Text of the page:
Originally Posted by pietro_b
    P.S. In the code I had to put a dot close to the "i" in brackets because without it they are taken as italic tags, obviously the mustn't be there!
    That's a common problem. On another forum (though not a programming forum), its codes include a noparse tag that allows code tags to display and not be interpreted, but we don't have that here.

    What I do is to break the "tag" up by inserting a do-nothing tag pair. For example, to display copied[i][k] I insert open and close italic tags with nothing between them into the [i] array subscript -- for some odd reason I couldn't do that same with the pair of tags, so instead of being able to show you I had to describe it; maybe you can see it if you click on the Reply button.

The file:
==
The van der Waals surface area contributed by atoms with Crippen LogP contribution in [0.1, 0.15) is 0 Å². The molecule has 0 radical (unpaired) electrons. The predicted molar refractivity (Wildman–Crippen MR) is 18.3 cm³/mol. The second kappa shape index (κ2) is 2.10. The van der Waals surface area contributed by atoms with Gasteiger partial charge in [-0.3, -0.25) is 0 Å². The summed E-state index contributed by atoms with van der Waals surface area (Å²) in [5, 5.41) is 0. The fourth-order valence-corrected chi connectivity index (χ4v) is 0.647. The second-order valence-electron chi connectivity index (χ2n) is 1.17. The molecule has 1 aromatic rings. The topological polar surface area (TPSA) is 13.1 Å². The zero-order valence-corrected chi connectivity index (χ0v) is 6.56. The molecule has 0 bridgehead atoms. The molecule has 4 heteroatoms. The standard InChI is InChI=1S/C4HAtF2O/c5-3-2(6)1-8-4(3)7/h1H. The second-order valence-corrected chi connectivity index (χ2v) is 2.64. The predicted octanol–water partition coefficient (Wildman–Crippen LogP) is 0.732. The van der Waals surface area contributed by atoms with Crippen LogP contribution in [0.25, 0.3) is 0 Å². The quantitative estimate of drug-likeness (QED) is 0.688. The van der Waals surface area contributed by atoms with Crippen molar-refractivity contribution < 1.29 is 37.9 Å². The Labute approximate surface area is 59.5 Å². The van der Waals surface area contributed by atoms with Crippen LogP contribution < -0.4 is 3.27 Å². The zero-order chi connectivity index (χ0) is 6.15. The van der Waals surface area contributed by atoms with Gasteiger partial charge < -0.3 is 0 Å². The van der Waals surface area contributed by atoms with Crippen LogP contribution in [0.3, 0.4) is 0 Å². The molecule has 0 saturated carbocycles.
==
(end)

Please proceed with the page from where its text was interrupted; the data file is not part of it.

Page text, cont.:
That way, someone can copy-and-paste the code from the message into their editor and it will still be ready to compile. Of course, I have to make sure to make a separate copy to doctor up that way so that I will still have my own code that I can compile.
  6. #4
  7. No Profile Picture
    Registered User
    Devshed Newbie (0 - 499 posts)

    Join Date
    Mar 2013
    Posts
    2
    Rep Power
    0
    Code:
    void trans(int *matrans[], int n) {
    int i,k;
    int copied[n][n]; /*This is the temporary Matrix with same dimensions of the user's Matrix */
    
    /*Initializing copied[n][n] with same values of *matrans[]*/
    
    for (i=0; i<n; i++, *((*matrans)++)) /*i represents the row, so this cycle make the i row index rise from the first to the last row; it make also the pointer(row)-to-pointer(column) point to the next row*/